Two of British boxing’s longest serving fighters will clash tonight for the European Light-Middleweight title, a bout which doubles as an eliminator for the WBC world title belt, or at worst a qualifier to face Julio Cesar Chavez Junior in a final eliminator for a crown held by slippery Sergio Martinez. It will also offer an opportunity for both fighters to finally step out of the shadow contemporaries Ricky Hatton and Prince Naseem Hamed threw across their respective careers and prove the old boxing truism, that styles make fights.
Though maturity softens the starkness of their contrast, Light-Middleweight contenders Jamie Moore and Ryan Rhodes remain polar opposites both stylistically and in terms of the trajectory of their long careers. Rhodes was the flash, youthful “Spice Boy” who ran to the British title in record time in the trail left by gym-mate Prince Naseem. He ultimately failed in his first world-title shot aged just 21. Spending the ensuing decade trying to climb to those peaks again, changing trainer, promoter and weight-class without ever recapturing the magic of his youth. The flame looked close to extinguished in 2002 when scrambled by the unheralded Lee Blundell, but a resurgence at domestic level has brought substance to his autumn years and a welcome WBC ranking.
Moore meanwhile, worked diligently over the same ten years to carve out the type of world-title chance afforded Rhodes so readily. Injury intervened, the odd surprising loss, though one DQ and an injury-induced stoppage to Ossie Duran unfairly soil his 32-3 ledger, but the entertainment factor never waned and but for the omnipresent Ricky Hatton in the north-west he may have been projected higher, earlier. Not that Moore is Hatton lite, but there are certainly parallels in their aggressive, compact style and he poses a threat to the body too but its hard not to wonder why Moore didn’t quite capture the imagination as Hatton did. But Moore kept winning, kept entertaining the boxing diehards and ultimately rose to the top of the domestic scene and reigned for years, too many years many thought as his twenties gave way to his thirties. Had the chance gone? Would Moore be a new entrant to the ‘British fighters never to win a world crown’, a notion which seemed ludicrous given the proliferation of sanctioning bodies the BBBofC had been willing to embrace during his years as a professional?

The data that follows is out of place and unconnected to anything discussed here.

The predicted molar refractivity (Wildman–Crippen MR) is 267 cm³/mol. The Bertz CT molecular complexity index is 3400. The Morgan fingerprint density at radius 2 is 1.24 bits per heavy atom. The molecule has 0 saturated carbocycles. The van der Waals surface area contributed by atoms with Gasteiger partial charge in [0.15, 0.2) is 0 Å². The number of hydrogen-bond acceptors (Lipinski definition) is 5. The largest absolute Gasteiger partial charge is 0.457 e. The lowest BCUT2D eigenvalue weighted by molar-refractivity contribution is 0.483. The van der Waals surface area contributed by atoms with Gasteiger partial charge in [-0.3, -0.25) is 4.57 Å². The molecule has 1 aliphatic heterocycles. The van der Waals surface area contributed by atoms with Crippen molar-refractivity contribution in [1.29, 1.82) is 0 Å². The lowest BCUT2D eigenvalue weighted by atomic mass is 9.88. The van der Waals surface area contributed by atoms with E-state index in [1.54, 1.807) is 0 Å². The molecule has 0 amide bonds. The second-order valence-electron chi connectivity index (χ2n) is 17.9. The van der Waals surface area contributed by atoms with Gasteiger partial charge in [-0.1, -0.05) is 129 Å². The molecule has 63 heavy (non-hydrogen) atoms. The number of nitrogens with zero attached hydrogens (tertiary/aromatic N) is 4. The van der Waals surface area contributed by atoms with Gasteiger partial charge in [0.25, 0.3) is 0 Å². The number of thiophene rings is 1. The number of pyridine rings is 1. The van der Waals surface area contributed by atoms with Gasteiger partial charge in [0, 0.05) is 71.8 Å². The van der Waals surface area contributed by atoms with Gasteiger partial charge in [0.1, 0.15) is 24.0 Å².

Well despite his progress, he remains, seemingly interminably, at least two victories from his goal. But a trio of Rhodes, Chavez and Martinez is not insurmountable providing Moore can retain form and fitness and Frank Maloney can cajole the WBC at the appropriate moments.
The fight looks a sure fire thriller, Moore has looked every inch the world-class fighter and though the brevity of his 2006 victory over Matt Macklin grows in the wake of Macklin’s own European title success, fights like that one can shave the edge of a fighter. Thunderous victories over veteran Europeans Piccirillo and Dzhuman dispel that notion and it hard to legitimise the suggestion Moore’s peak may have already passed despite his style and 31 years. There is still time for those who’ve tried to get Moore’s name heard above the media fascination with Hatton and Khan up in the North West to be rewarded.
Rhodes’ own surge began with a telling performance in defeat to Gary Lockett, which reignited some self-belief in the Sheffield man and he has looked composed and solid in victories over Coyle, Woolcombe and Vuma interspersed with some time-filling journeyman opponents. All three are beneath the level of Piccirillo who Moore destroyed. Both Rhodes and Moore can punch, though neither is a one punch knockout man. The consensus suggests Moore wins late or on clear points because he is the busier fighter, has the tighter defence and in the battle of wills, which will arguably be key, he has the flintier resolve. It does Rhodes a slight disservice, he’s a seasoned professional, light on hard miles and with an awkward southpaw style, and of the two he probably has the edge in one punch power.
But despite reservations I tend to agree with the consensus, the suspicion Rhodes may have self-doubt and accept his role as the nearly man if the going gets tough in the later rounds is hard to shake. Moore just looks the tougher nut to crack and destined, of the two, to get that shot at Chavez or Martinez. No new clues from today’s weigh in either. I’ll stick with the Moore late stoppage, perhaps between 9 and 10.
Sky Sports televise at 10pm. Don’t be late.